For Your Health with Barry Bouthilette: Surviving the dreaded season ahead – GazetteNET

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This time of year, we start getting reminders that the earth is swinging back on its axis. The shorter days along with a nip in the air tell us that here in the northern hemisphere winter is just around the corner.
For many, the onset of the colder months is something to be dreaded. It means bundling up to stay warm, expensive heating bills, dicey travel in lousy conditions, and more — much of it unpleasant.
On the upside, winter can be an opportunity to read more books and catch up on inside projects or hobbies, and a time of renewal. Good things, for sure.
But let’s not start planning for hibernation yet.
The approach of the dark, cold season doesn’t have to mean the end of physical activities. It just means we may need to make a few adjustments, both in our mindset and in the way we do things.
It’s no coincidence that those who stay physically active are generally better able to manage the sometimes inhospitable passage between autumn and spring.
They may still curse winter from time to time but, for the most part, they figure out a way to not let the most challenging season get the best of them.
What’s their secret? They keep on moving. Literally.
What’s not such a secret is that regular physical activity is one of the keys to robust health and quality of life.
There’s good evidence that moving our bodies frequently and occasionally rigorously brings numerous benefits, among them maintaining healthy bones, muscles, and joints; improving cardiovascular health; reducing risk of certain chronic health conditions; lowering blood pressure and way more.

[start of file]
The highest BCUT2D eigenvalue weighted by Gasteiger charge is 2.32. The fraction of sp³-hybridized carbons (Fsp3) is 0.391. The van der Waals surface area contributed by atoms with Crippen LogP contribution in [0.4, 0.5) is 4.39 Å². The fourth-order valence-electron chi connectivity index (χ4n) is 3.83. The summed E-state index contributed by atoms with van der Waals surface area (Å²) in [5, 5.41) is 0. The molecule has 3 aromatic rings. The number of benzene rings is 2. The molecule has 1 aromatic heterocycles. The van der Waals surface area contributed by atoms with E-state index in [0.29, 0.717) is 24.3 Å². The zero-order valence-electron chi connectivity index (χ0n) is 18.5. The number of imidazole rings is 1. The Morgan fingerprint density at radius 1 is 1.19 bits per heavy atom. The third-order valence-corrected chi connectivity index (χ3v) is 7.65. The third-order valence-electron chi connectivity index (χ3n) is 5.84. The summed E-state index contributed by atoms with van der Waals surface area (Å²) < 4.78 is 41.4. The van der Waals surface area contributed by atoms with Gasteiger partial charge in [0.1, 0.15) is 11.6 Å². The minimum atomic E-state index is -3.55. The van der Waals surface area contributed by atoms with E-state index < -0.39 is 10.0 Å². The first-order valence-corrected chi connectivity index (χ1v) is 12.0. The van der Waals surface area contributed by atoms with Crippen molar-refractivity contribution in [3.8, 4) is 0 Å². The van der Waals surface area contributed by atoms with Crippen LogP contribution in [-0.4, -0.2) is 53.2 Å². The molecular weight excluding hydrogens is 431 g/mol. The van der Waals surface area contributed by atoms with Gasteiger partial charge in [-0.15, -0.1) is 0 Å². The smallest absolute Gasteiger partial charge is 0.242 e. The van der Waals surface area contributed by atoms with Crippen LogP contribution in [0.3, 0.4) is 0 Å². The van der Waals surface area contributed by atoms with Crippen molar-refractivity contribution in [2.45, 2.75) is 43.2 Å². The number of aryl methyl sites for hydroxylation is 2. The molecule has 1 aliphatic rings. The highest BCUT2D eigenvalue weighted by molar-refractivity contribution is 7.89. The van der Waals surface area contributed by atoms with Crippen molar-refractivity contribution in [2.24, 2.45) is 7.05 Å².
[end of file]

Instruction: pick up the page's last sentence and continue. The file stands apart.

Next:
Lest you think I’m extolling the virtues of exercise, I’m not.
If you’ve been following me for a while, you know that I believe exercise is overrated. It may be a means to an end for some people but it’s not for everyone.
One does not need to go to the gym to be physically fit and experience vitality.
The goal here is to choose physical activities which bring us some level of enjoyment because we know we’re much more likely to stay with it if we find some pleasure in it.
As we say in health coaching, the best exercises are the ones we want to keep on doing. If they are seen as drudgery or too much like work, we’re not likely to sustain them.
I’m talking about games and dance and yoga and many forms of play in which we employ our body. Yes, using our muscles can be pleasurable too!
When we are physically active, we feel more energetic, we release stress, we sleep better, we get our blood pumping to vital organs, our mood improves, and so much more.
In winter especially, physical activity helps to improve our circulation as we boost our metabolism and crank up the internal furnace, our very own human heater, as it were.
Give yourself bonus points if you’re able to participate in such activities with other people, because the benefits (see above) can be amplified when we turn a solitary pursuit into something social.
The possibilities for activities which are more like play than work is unlimited. And remember: all movement matters.
One does not need to do a high intensity workout to burn calories and improve conditioning. Simple, low-level activities like walking can accomplish much the same, especially if we do them on a regular basis.
Finally, when we’re engaged in physical activity regularly, it can serve as a keystone habit, providing us with a certain momentum as well as motivation to build other healthy habits into our daily routine.
So, as we approach the cold and dreary season ahead, give some thought as to how you will stay physically active, knowing that it could be the difference between dreading and thriving between now and next spring.
Wishing you warmth and many enjoyable physical activities in the months ahead!
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